The role of video games and the huge affect on boys was eye opening. I do see that around me in family members. 

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I read it but it has been years.  I read it when my boys were quite young.

 

I don't really agree with his "boys shouldn't play any video games" as my boys loved video games, but they love being with friends and doing hands on things like scouts even more.  And sometimes they play A LOT!  Heck, my oldest is studying game design in college.

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I read it but it has been years. I read it when my boys were quite young.

 

I don't really agree with his "boys shouldn't play any video games" as my boys loved video games, but they love being with friends and doing hands on things like scouts even more. And sometimes they play A LOT! Heck, my oldest is studying game design in college.

The book was not about "boys shouldn't play video games." The points made were

A-time spent playing games should be limited

B-games shouldn't take the place of real life activities

C-the type of video games boys are playing (violent first person type games) should be monitored

Edited by MyLife
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Yes! Great read. I give a copy to Moms of boys every chance I get ;) "Why Gender Matters" is another by Dr. Sax.

 

 

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I loved it so much I was telling a good friend all about things in the book, even reading some of the pages to her over the phone.  Some things really rang true for me such as the competitiveness of boys.  I found that making things a competition really motivated my boys, especially when they were younger.   The video game chapter really disheartened me because my boys are really into video games and play more than I would like.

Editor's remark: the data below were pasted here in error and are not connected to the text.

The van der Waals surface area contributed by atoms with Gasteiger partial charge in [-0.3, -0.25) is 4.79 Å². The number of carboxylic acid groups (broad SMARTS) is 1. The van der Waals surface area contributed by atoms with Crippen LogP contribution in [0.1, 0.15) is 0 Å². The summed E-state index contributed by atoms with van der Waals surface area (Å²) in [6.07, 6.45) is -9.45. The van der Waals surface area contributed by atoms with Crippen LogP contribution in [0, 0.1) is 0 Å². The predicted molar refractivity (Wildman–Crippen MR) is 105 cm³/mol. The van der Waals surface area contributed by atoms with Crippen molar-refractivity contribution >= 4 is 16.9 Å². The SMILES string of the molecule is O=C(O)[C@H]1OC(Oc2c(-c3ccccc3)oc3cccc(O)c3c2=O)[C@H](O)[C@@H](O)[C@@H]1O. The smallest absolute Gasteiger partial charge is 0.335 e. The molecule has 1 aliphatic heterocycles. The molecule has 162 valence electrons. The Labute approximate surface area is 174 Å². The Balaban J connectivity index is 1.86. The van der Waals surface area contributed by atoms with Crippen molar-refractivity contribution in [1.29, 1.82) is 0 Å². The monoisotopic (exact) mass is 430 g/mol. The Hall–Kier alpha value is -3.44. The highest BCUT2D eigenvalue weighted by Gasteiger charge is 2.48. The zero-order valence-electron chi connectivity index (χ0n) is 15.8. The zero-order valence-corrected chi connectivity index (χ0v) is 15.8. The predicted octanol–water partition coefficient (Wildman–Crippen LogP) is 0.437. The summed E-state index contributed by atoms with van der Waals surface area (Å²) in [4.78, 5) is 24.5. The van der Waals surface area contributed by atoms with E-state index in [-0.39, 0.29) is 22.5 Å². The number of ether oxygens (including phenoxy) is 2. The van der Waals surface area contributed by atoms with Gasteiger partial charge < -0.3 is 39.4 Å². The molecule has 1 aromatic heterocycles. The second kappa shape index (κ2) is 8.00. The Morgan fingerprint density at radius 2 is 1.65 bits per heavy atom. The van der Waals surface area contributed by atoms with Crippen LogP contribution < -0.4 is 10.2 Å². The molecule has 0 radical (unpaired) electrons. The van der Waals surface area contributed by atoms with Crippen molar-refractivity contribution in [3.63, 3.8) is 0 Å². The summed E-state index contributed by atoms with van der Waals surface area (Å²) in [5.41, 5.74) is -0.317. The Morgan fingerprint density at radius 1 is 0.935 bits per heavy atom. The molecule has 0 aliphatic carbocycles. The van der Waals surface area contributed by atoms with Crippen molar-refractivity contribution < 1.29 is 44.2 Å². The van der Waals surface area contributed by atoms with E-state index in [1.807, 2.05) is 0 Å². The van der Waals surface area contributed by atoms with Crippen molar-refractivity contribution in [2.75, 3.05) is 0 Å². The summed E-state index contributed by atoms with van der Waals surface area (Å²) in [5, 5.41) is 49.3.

Edited by HeWillSoar
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I got it from the library this week and found the chapter on ADHD really helpful. He distinguishes inattention that comes from lack of motivation from inability to pay attention even when they're trying. This seems really obvious but it's actually lacking in a lot of ADHD screening tools and scales. The information on stimulants possibly shrinking the motivational center of the brain (neucleus accumbens) was shocking to me. You would think this would be well known and disclosed when putting young children on these medications.

 

I liked the discussion on the two types of knowledge as well, experiential knowledge vs knowledge of a subject. I will be applying it in the way I homeschool. I only skimmed the chapter on video games since my kids don't play video games yet.

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I loved it so much I was telling a good friend all about things in the book, even reading some of the pages to her over the phone.  Some things really rang true for me such as the competitiveness of boys.  I found that making things a competition really motivated my boys, especially when they were younger.   The video game chapter really disheartened me because my boys are really into video games and play more than I would like.

 

I read the book. I have two boys.

 

It's funny how different all kids are. Neither of my boys are competitive, either is my husband. I'm the competitive one in the house.